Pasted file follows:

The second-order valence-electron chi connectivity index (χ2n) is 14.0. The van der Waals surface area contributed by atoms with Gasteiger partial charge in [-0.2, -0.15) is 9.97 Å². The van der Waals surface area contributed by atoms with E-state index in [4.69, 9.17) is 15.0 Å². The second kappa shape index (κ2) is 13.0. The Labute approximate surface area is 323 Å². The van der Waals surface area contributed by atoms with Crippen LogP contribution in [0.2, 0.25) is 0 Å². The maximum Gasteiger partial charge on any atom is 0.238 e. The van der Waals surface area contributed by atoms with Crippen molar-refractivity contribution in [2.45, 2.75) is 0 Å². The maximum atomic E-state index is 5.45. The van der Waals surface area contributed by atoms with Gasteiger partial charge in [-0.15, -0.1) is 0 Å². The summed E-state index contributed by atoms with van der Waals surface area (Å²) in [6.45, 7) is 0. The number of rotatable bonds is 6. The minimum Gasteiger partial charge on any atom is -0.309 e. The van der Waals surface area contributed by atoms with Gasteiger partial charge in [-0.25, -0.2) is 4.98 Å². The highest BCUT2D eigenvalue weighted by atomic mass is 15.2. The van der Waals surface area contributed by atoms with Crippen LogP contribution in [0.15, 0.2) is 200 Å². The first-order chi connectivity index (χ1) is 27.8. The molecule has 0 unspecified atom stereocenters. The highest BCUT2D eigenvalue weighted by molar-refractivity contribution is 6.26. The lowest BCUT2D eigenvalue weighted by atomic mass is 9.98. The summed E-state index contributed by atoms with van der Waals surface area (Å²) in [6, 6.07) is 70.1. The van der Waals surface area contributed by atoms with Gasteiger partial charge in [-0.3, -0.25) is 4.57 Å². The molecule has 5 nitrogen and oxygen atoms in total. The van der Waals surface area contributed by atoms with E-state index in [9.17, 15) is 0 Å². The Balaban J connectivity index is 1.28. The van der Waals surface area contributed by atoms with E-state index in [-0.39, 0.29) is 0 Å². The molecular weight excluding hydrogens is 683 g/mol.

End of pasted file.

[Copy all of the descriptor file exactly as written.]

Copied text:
The second-order valence-electron chi connectivity index (χ2n) is 14.0. The van der Waals surface area contributed by atoms with Gasteiger partial charge in [-0.2, -0.15) is 9.97 Å². The van der Waals surface area contributed by atoms with E-state index in [4.69, 9.17) is 15.0 Å². The second kappa shape index (κ2) is 13.0. The Labute approximate surface area is 323 Å². The van der Waals surface area contributed by atoms with Crippen LogP contribution in [0.2, 0.25) is 0 Å². The maximum Gasteiger partial charge on any atom is 0.238 e. The van der Waals surface area contributed by atoms with Crippen molar-refractivity contribution in [2.45, 2.75) is 0 Å². The maximum atomic E-state index is 5.45. The van der Waals surface area contributed by atoms with Gasteiger partial charge in [-0.15, -0.1) is 0 Å². The summed E-state index contributed by atoms with van der Waals surface area (Å²) in [6.45, 7) is 0. The number of rotatable bonds is 6. The minimum Gasteiger partial charge on any atom is -0.309 e. The van der Waals surface area contributed by atoms with Gasteiger partial charge in [-0.25, -0.2) is 4.98 Å². The highest BCUT2D eigenvalue weighted by atomic mass is 15.2. The van der Waals surface area contributed by atoms with Crippen LogP contribution in [0.15, 0.2) is 200 Å². The first-order chi connectivity index (χ1) is 27.8. The molecule has 0 unspecified atom stereocenters. The highest BCUT2D eigenvalue weighted by molar-refractivity contribution is 6.26. The lowest BCUT2D eigenvalue weighted by atomic mass is 9.98. The summed E-state index contributed by atoms with van der Waals surface area (Å²) in [6, 6.07) is 70.1. The van der Waals surface area contributed by atoms with Gasteiger partial charge in [-0.3, -0.25) is 4.57 Å². The molecule has 5 nitrogen and oxygen atoms in total. The van der Waals surface area contributed by atoms with E-state index in [9.17, 15) is 0 Å². The Balaban J connectivity index is 1.28. The van der Waals surface area contributed by atoms with E-state index in [-0.39, 0.29) is 0 Å². The molecular weight excluding hydrogens is 683 g/mol.